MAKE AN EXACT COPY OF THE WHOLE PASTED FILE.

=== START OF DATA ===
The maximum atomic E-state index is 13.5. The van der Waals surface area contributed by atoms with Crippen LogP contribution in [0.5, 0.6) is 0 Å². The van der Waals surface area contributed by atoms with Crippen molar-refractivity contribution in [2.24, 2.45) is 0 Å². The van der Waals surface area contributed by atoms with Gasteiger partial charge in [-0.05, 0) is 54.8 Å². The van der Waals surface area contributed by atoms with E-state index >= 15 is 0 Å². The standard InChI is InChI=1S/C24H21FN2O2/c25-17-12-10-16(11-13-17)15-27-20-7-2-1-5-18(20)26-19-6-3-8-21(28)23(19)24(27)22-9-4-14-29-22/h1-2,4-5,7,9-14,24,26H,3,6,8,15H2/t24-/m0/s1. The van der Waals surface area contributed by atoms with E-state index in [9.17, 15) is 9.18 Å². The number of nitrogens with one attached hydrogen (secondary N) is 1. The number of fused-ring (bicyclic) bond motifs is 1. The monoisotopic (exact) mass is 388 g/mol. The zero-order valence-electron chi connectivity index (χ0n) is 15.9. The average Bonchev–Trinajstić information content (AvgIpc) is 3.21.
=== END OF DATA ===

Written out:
The maximum atomic E-state index is 13.5. The van der Waals surface area contributed by atoms with Crippen LogP contribution in [0.5, 0.6) is 0 Å². The van der Waals surface area contributed by atoms with Crippen molar-refractivity contribution in [2.24, 2.45) is 0 Å². The van der Waals surface area contributed by atoms with Gasteiger partial charge in [-0.05, 0) is 54.8 Å². The van der Waals surface area contributed by atoms with E-state index >= 15 is 0 Å². The standard InChI is InChI=1S/C24H21FN2O2/c25-17-12-10-16(11-13-17)15-27-20-7-2-1-5-18(20)26-19-6-3-8-21(28)23(19)24(27)22-9-4-14-29-22/h1-2,4-5,7,9-14,24,26H,3,6,8,15H2/t24-/m0/s1. The van der Waals surface area contributed by atoms with E-state index in [9.17, 15) is 9.18 Å². The number of nitrogens with one attached hydrogen (secondary N) is 1. The number of fused-ring (bicyclic) bond motifs is 1. The monoisotopic (exact) mass is 388 g/mol. The zero-order valence-electron chi connectivity index (χ0n) is 15.9. The average Bonchev–Trinajstić information content (AvgIpc) is 3.21.